I'm beginning to suspect that my critical defenses droop when it comes to one John Graham Mellor. But really, the film was great, a welcome palate cleanser from the cloying music biopic formula — the lone genius shadowed by early trauma who finds success, is brought down by addiction and then rises triumphant or dies tragically — that afflicts even the best of the lot.
In several ways, The Future is Unwritten resembles Julien Temple's other doc about the same period, the irreverent The Filth and the Fury. Like the Sex Pistols film, this one uses lots of scratchy archival footage — including Strummer's childhood home movies, rehearsals and club gigs — animation (based on Strummer's sketches) and seemingly random fill-in footage (mostly of 1984 and Animal Farm).
And although conventional wisdom has always portrayed the Pistols as good despite their artifice, and the Clash as sincere and pure, and therefore good, when you see their stories side by side, the two bands begin to look like mirror images of each other. Although Bernie Rhodes is no Malcolm McLaren, the film makes him out to be similarly smart both in recognizing real talent (and burning ambition) in Strummer, Mick Jones and the still-smokin'-hot Paul Simonon, and in packaging the band to fill the rebellion niche in Burning London. (Why else would there be footage of their first rehearsal ever?)
According to former 101er bandmates, Strummer cooly dropped his hippie crew for the promise of punk notoriety. No surprise that Strummer was sometimes a dick. But nonetheless, the interviews with friends from different times of his life, even with Mick Jones, are generous and make it clear he was loved.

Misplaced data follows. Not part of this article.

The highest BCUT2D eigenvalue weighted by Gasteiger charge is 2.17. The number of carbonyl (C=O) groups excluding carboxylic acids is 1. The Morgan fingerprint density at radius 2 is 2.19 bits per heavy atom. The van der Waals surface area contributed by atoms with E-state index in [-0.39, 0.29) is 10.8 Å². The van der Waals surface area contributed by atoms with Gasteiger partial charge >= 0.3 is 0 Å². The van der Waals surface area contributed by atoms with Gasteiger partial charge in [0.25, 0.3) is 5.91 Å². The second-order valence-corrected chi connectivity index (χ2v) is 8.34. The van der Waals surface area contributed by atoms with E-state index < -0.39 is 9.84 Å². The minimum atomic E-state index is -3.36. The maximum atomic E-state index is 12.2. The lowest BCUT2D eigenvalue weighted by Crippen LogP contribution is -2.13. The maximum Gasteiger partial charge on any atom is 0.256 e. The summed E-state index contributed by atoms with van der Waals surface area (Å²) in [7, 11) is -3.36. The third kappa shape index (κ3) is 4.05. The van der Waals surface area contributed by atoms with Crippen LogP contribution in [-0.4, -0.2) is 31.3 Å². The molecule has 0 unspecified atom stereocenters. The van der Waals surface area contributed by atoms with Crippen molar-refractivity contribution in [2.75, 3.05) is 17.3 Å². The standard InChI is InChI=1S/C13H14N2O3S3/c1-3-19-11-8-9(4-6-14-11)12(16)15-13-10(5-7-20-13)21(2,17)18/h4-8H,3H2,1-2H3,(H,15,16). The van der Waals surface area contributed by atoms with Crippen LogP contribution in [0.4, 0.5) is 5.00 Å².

But while the doc follows a roughly chronological line, Temple's not afraid to break the timeline through a couple of motifs. Visually, he films a lot of the talking head interviews around campfires in Brooklyn, London, Ireland and Granada. Once you find out the personal meaning that campfires took on for Strummer late in his life, it becomes a touching human detail. Sonically, the movie is strung around one of Strummer's BBC radio shows, where he genially played all the sounds that moved him, whether it was Colombian cumbias, South African kwaito, rockabilly, Jamaican reggae or deep American soul.
The film devotes an interesting segment to Strummer's post-Clash hangover, during which he disappeared, ran off to Granada, acted in and scored a couple of films and eventually started playing again, in Latino Rockabilly War and the Mescaleros. It seems by the end of his life Strummer was finally comfortable with himself, his family and his music, and that is the happiest ending one could hope for.
I've been thinking about Strummer's commitment to social justice around the world, and aside from Green Day and Manu Chao, there don't seem to be many Clash heirs running around, at least in the Anglo-American rock world. Wearing politics on one's sleeve is not cool, it seems.